2. Why it matters: The recent debacle with cloning Anthony Bourdain’s voice showed that even potentially positive uses of such technologies can have an uncanny valley effect. In other cases, like the one where this technology was used to revive the voice of Val Kilmer who suffered from voice loss due to a tracheotomy, the results were perceived in a much more positive light. The technology can definitely be put to a positive use but this requires a careful consideration of pros and cons, as is the case with all dual-use technology.  

  3. Between the lines: Some interesting applications mentioned in the article include how voice clones could be used to make games more personalized by adding in the player’s voice clone to deliver all the dialogues in-game from the protagonist making the game more immersive. Another one utilizing parents’ voice clones to read bedtime stories to children when parents are away. As long as we can prevent stealing the likeness of our voices which can be used for automating fraud, such applications definitely have the potential to bring about some useful capabilities.

Troll farms reached 140 million Americans a month on Facebook before 2020 election, internal report shows

  1. What happened: In a perhaps not so shocking report, a former senior-level data scientist revealed that troll farms continue to have significant audiences who are deeply engaged on Facebook. The report highlighted 3 key shortcomings in the existing platform design that allowed pages run by these troll farms, that have never engaged with, nor have knowledge of the communities that they influence, to shape their thoughts. Facebook doesn’t penalize pages that post unoriginal content, allowing previously viral content to merely be copied and go viral again, perpetuating disinformation. Engaging content from pages that users don’t even follow can still show in their feeds when a friend interacts with that piece of content. And finally, more engaging content is pushed up higher in the newsfeed no matter what the type of content or source. This incentivizes politically divisive and clickbait content to rise to the top.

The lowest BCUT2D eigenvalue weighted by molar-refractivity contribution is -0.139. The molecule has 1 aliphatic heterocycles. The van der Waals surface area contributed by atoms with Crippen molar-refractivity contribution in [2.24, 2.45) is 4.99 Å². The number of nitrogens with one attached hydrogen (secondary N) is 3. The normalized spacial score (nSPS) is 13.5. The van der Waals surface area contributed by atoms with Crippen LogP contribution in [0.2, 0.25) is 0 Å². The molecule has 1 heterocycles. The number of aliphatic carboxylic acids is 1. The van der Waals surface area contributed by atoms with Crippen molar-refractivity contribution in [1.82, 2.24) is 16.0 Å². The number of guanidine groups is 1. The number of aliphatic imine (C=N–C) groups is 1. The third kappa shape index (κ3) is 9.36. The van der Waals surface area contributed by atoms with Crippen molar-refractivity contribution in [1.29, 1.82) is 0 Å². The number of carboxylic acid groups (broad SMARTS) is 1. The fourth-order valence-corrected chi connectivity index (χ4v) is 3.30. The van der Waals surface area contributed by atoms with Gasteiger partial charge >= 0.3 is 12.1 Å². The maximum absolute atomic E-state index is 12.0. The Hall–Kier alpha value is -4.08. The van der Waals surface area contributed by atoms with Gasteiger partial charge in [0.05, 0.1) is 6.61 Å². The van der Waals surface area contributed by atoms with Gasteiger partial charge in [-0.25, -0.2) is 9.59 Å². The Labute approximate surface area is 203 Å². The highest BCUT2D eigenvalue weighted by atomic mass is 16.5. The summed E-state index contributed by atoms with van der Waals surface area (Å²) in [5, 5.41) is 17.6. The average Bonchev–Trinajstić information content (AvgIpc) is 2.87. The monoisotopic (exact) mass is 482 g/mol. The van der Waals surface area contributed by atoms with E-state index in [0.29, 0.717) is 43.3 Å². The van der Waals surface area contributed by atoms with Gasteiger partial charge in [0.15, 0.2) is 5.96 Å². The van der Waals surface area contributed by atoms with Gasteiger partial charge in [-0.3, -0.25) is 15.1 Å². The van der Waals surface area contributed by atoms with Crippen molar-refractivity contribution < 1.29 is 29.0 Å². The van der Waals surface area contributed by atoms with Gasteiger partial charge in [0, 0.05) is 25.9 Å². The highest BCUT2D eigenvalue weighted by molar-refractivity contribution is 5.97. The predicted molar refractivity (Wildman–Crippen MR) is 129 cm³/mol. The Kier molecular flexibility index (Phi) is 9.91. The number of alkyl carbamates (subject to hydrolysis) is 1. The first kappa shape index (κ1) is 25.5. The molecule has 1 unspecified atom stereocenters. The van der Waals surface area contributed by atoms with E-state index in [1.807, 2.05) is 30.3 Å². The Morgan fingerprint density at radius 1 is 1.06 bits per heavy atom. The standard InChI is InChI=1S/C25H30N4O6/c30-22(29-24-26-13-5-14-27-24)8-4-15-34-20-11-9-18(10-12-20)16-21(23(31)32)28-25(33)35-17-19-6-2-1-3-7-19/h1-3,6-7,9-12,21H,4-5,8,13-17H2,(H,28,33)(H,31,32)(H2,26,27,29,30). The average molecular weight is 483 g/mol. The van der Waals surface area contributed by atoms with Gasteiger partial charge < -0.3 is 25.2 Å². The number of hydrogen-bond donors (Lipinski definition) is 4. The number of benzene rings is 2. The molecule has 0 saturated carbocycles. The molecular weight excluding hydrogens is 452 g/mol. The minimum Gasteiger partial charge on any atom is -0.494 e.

2. Why it matters: In an ecosystem where a large number of people get their news updates from social media platforms rather than traditional media outlets, the combination of the above three forces entails a significant problem in our ability to maintain a healthy information ecosystem. More so, with a blatant disregard for the type of content and merely utilizing its engagement rates to disburse it, the platform specifically encourages the worst kind of behaviour that troll farms in places like Kosovo and Macedonia are able to leverage for financial rather than political gains.